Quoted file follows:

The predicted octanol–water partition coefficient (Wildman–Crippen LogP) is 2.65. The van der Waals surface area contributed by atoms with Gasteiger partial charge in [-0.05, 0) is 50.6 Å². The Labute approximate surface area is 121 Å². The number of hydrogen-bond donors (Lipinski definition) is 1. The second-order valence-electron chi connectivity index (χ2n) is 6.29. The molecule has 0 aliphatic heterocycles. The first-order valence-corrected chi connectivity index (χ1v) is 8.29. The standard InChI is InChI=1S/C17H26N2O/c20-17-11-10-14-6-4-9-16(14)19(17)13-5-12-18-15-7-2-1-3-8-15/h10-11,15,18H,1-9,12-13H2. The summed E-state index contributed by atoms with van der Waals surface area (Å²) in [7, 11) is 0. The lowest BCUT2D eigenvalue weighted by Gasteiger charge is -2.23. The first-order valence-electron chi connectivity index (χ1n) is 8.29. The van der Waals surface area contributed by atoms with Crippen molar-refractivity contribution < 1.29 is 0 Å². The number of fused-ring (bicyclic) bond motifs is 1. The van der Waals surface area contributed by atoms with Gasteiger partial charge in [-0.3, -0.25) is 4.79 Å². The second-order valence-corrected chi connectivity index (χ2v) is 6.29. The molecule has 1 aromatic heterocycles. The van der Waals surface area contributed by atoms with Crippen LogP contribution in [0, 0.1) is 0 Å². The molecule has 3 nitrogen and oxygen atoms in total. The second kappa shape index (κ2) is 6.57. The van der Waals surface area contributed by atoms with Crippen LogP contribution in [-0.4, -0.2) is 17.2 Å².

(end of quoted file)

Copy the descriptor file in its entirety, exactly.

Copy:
The predicted octanol–water partition coefficient (Wildman–Crippen LogP) is 2.65. The van der Waals surface area contributed by atoms with Gasteiger partial charge in [-0.05, 0) is 50.6 Å². The Labute approximate surface area is 121 Å². The number of hydrogen-bond donors (Lipinski definition) is 1. The second-order valence-electron chi connectivity index (χ2n) is 6.29. The molecule has 0 aliphatic heterocycles. The first-order valence-corrected chi connectivity index (χ1v) is 8.29. The standard InChI is InChI=1S/C17H26N2O/c20-17-11-10-14-6-4-9-16(14)19(17)13-5-12-18-15-7-2-1-3-8-15/h10-11,15,18H,1-9,12-13H2. The summed E-state index contributed by atoms with van der Waals surface area (Å²) in [7, 11) is 0. The lowest BCUT2D eigenvalue weighted by Gasteiger charge is -2.23. The first-order valence-electron chi connectivity index (χ1n) is 8.29. The van der Waals surface area contributed by atoms with Crippen molar-refractivity contribution < 1.29 is 0 Å². The number of fused-ring (bicyclic) bond motifs is 1. The van der Waals surface area contributed by atoms with Gasteiger partial charge in [-0.3, -0.25) is 4.79 Å². The second-order valence-corrected chi connectivity index (χ2v) is 6.29. The molecule has 1 aromatic heterocycles. The van der Waals surface area contributed by atoms with Crippen LogP contribution in [0, 0.1) is 0 Å². The molecule has 3 nitrogen and oxygen atoms in total. The second kappa shape index (κ2) is 6.57. The van der Waals surface area contributed by atoms with Crippen LogP contribution in [-0.4, -0.2) is 17.2 Å².